Appropriations of the House of Representatives and the 
Committee on Foreign Relations and the Committee on 
Appropriations of the Senate under the procedures applicable to 
reprogramming notifications under section 634A(a) of the 
Foreign Assistance Act.
    Subsection (b) of section 932 of this act provides for a 
report by the Comptroller General of the United States to the 
appropriate Congressional Committees reviewing the extent to 
which United States assistance to the Palestinian Authority 
under the Foreign Assistance Act of 1961 or any other provision 
of law is properly audited by the Department of State, the 
United States Agency for International Development, and all 
other relevant departments and agencies of the Untied States 
Government.
Section 933. Assistance for Law Enforcement Forces.
    This section amends the Foreign Assistance Act of 1961 to 
create new exceptions to the general prohibition against 
foreign assistance to foreign law enforcement and intelligence 
personnel and agencies. The exceptions which this section 
authorizes are for assistance to combat corruption; improve 
public safety training, particularly with regard to human 
rights, the rule of law, conflict prevention, and the promotion 
of civilian police roles that support democratic governance; 
combat trafficking in persons; and develop capabilities for and 
deployment to impending or ongoing peace operations of the 
United Nations or comparable regional organizations. The 
section also permits assistance to be given to national, 
regional, district, municipal, or other sub-national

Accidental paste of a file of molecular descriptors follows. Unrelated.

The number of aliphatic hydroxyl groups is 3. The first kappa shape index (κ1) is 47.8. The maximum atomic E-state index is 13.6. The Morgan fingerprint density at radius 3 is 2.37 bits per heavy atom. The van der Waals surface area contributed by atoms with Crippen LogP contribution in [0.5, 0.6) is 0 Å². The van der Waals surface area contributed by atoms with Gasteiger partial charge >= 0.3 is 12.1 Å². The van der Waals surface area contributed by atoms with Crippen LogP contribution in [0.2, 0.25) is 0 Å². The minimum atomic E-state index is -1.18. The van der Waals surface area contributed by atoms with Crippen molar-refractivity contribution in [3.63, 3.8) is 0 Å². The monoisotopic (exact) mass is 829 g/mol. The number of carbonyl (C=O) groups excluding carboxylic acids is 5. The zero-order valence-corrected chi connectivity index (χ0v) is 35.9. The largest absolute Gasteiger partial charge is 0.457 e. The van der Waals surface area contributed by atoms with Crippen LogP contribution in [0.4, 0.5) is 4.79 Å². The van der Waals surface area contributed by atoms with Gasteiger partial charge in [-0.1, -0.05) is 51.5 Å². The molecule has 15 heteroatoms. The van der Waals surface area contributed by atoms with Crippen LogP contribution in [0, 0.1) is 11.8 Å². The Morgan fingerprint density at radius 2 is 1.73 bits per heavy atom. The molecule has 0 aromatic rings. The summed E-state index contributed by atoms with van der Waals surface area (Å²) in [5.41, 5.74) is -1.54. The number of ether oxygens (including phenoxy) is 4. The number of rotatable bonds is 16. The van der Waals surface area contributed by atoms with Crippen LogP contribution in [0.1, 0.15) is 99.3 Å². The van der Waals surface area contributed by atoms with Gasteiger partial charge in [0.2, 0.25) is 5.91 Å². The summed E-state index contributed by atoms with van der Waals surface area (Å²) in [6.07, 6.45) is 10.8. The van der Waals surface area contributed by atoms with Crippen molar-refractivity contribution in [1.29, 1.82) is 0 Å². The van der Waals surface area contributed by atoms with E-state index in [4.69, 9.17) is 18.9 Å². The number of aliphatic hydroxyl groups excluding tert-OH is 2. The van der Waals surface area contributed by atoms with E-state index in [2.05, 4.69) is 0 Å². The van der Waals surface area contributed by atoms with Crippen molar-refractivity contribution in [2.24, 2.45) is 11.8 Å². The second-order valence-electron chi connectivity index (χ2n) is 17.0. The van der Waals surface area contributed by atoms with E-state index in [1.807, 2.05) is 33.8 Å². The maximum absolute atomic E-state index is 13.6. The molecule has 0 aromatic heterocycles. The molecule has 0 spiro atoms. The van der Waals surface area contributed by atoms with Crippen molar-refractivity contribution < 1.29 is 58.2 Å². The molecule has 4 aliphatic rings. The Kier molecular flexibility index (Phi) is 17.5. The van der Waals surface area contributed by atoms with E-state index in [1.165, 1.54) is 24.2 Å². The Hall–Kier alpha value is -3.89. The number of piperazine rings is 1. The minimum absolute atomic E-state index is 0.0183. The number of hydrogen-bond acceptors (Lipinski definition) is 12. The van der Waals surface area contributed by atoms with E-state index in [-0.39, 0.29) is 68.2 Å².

governmental entity of a foreign government.
    The provision reasserts the Committee's intent to authorize 
activities and assistance for foreign law enforcement which 
have been conducted pursuant to the Foreign Operations 
Appropriations Act. The provision also responds to a GAO study 
that found that current section 660 restrictions were 
constraining the ability of the United States Government, 
working through nongovernmental organizations, to consolidate 
democracy in Central America, the Andean region, and outside 
the Western Hemisphere.
    The Committee notes that the Center for Strategic and 
International Studies held a policy seminar in March 2005, 
``Policing and Security in Latin America, the Need for 
Reform.'' A conclusion of the panelists was that the existing 
legal framework is riddled with exceptions which have, for the 
most part, substantially weakened the general prohibition 
against the provision of assistance to foreign law enforcement. 
The seminar presenters also recommended that the current legal 
framework governing the provision of such assistance be 
reformed after a comprehensive survey of current assistance to 
foreign law enforcement is conducted.
    The Committee believes that assistance under this section 
should be provided to countries with democratically-elected 
governments which are under civilian control and have 
demonstrated a commitment to preventing human rights abuses by 
their police forces. Assistance should also be provided as part 
of a broader development strategy to enhance democratic 
governance, maximize the involvement of civil society in 
decision-making at the national, regional, and local levels, 
strengthen human rights, and increase the accountability and 
transparency of government agencies, including law enforcement